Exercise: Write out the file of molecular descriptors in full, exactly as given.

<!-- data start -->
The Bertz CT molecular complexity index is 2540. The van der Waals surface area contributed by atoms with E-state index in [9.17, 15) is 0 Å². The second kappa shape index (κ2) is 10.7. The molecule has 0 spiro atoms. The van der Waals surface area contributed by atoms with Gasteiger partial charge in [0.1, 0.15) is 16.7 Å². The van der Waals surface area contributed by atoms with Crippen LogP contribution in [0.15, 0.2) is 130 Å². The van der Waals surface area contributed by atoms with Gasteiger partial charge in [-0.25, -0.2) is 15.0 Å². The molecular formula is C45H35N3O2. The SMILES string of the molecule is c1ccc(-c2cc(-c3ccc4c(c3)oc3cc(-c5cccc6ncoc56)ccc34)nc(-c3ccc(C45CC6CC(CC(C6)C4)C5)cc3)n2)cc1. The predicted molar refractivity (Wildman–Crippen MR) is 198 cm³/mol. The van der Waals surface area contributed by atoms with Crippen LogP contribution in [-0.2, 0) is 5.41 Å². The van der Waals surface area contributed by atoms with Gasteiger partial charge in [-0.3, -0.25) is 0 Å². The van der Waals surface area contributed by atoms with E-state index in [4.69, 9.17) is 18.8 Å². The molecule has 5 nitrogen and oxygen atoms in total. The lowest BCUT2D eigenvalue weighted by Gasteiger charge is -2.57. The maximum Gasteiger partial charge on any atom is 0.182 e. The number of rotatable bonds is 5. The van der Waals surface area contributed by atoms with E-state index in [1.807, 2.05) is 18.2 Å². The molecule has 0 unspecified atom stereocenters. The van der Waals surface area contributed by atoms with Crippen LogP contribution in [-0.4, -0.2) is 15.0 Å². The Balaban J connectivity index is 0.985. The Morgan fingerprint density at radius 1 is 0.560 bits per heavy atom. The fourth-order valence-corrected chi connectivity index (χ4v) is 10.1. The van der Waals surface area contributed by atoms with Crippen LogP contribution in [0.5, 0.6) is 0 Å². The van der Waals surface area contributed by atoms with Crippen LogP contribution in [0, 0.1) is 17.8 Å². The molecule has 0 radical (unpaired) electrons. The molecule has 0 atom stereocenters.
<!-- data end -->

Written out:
The Bertz CT molecular complexity index is 2540. The van der Waals surface area contributed by atoms with E-state index in [9.17, 15) is 0 Å². The second kappa shape index (κ2) is 10.7. The molecule has 0 spiro atoms. The van der Waals surface area contributed by atoms with Gasteiger partial charge in [0.1, 0.15) is 16.7 Å². The van der Waals surface area contributed by atoms with Crippen LogP contribution in [0.15, 0.2) is 130 Å². The van der Waals surface area contributed by atoms with Gasteiger partial charge in [-0.25, -0.2) is 15.0 Å². The molecular formula is C45H35N3O2. The SMILES string of the molecule is c1ccc(-c2cc(-c3ccc4c(c3)oc3cc(-c5cccc6ncoc56)ccc34)nc(-c3ccc(C45CC6CC(CC(C6)C4)C5)cc3)n2)cc1. The predicted molar refractivity (Wildman–Crippen MR) is 198 cm³/mol. The van der Waals surface area contributed by atoms with Crippen LogP contribution in [-0.2, 0) is 5.41 Å². The van der Waals surface area contributed by atoms with Gasteiger partial charge in [-0.3, -0.25) is 0 Å². The van der Waals surface area contributed by atoms with E-state index in [4.69, 9.17) is 18.8 Å². The molecule has 5 nitrogen and oxygen atoms in total. The lowest BCUT2D eigenvalue weighted by Gasteiger charge is -2.57. The maximum Gasteiger partial charge on any atom is 0.182 e. The number of rotatable bonds is 5. The van der Waals surface area contributed by atoms with E-state index in [1.807, 2.05) is 18.2 Å². The molecule has 0 unspecified atom stereocenters. The van der Waals surface area contributed by atoms with Crippen LogP contribution in [-0.4, -0.2) is 15.0 Å². The Balaban J connectivity index is 0.985. The Morgan fingerprint density at radius 1 is 0.560 bits per heavy atom. The fourth-order valence-corrected chi connectivity index (χ4v) is 10.1. The van der Waals surface area contributed by atoms with Crippen LogP contribution in [0.5, 0.6) is 0 Å². The van der Waals surface area contributed by atoms with Crippen LogP contribution in [0, 0.1) is 17.8 Å². The molecule has 0 radical (unpaired) electrons. The molecule has 0 atom stereocenters.